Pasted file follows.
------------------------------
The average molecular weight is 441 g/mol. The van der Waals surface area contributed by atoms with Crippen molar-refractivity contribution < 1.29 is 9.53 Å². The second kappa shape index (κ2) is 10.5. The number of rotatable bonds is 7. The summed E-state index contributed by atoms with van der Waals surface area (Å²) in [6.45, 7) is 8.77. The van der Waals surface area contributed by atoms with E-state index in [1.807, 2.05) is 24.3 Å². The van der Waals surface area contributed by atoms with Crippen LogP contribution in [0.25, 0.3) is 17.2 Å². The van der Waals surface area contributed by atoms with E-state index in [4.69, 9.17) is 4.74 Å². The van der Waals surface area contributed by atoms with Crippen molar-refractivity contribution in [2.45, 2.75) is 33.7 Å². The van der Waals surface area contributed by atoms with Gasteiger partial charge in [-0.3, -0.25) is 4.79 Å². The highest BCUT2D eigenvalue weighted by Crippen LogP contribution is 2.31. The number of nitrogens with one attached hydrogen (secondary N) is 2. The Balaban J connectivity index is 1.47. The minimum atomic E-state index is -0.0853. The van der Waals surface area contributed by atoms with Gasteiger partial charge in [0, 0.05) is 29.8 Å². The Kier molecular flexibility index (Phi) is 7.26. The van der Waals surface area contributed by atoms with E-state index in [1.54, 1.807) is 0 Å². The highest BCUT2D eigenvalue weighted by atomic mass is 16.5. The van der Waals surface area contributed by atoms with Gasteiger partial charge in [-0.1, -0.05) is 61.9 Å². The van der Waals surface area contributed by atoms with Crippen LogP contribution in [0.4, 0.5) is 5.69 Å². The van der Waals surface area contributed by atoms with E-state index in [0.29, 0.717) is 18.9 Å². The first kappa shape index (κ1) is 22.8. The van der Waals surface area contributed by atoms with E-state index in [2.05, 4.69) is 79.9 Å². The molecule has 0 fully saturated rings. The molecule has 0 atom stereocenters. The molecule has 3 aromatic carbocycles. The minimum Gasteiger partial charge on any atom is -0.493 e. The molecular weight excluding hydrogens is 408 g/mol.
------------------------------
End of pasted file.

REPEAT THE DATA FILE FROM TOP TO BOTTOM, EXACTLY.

The average molecular weight is 441 g/mol. The van der Waals surface area contributed by atoms with Crippen molar-refractivity contribution < 1.29 is 9.53 Å². The second kappa shape index (κ2) is 10.5. The number of rotatable bonds is 7. The summed E-state index contributed by atoms with van der Waals surface area (Å²) in [6.45, 7) is 8.77. The van der Waals surface area contributed by atoms with E-state index in [1.807, 2.05) is 24.3 Å². The van der Waals surface area contributed by atoms with Crippen LogP contribution in [0.25, 0.3) is 17.2 Å². The van der Waals surface area contributed by atoms with E-state index in [4.69, 9.17) is 4.74 Å². The van der Waals surface area contributed by atoms with Crippen molar-refractivity contribution in [2.45, 2.75) is 33.7 Å². The van der Waals surface area contributed by atoms with Gasteiger partial charge in [-0.3, -0.25) is 4.79 Å². The highest BCUT2D eigenvalue weighted by Crippen LogP contribution is 2.31. The number of nitrogens with one attached hydrogen (secondary N) is 2. The Balaban J connectivity index is 1.47. The minimum atomic E-state index is -0.0853. The van der Waals surface area contributed by atoms with Gasteiger partial charge in [0, 0.05) is 29.8 Å². The Kier molecular flexibility index (Phi) is 7.26. The van der Waals surface area contributed by atoms with E-state index in [1.54, 1.807) is 0 Å². The highest BCUT2D eigenvalue weighted by atomic mass is 16.5. The van der Waals surface area contributed by atoms with Gasteiger partial charge in [-0.1, -0.05) is 61.9 Å². The van der Waals surface area contributed by atoms with Crippen LogP contribution in [0.4, 0.5) is 5.69 Å². The van der Waals surface area contributed by atoms with E-state index in [0.29, 0.717) is 18.9 Å². The first kappa shape index (κ1) is 22.8. The van der Waals surface area contributed by atoms with E-state index in [2.05, 4.69) is 79.9 Å². The molecule has 0 fully saturated rings. The molecule has 0 atom stereocenters. The molecule has 3 aromatic carbocycles. The minimum Gasteiger partial charge on any atom is -0.493 e. The molecular weight excluding hydrogens is 408 g/mol.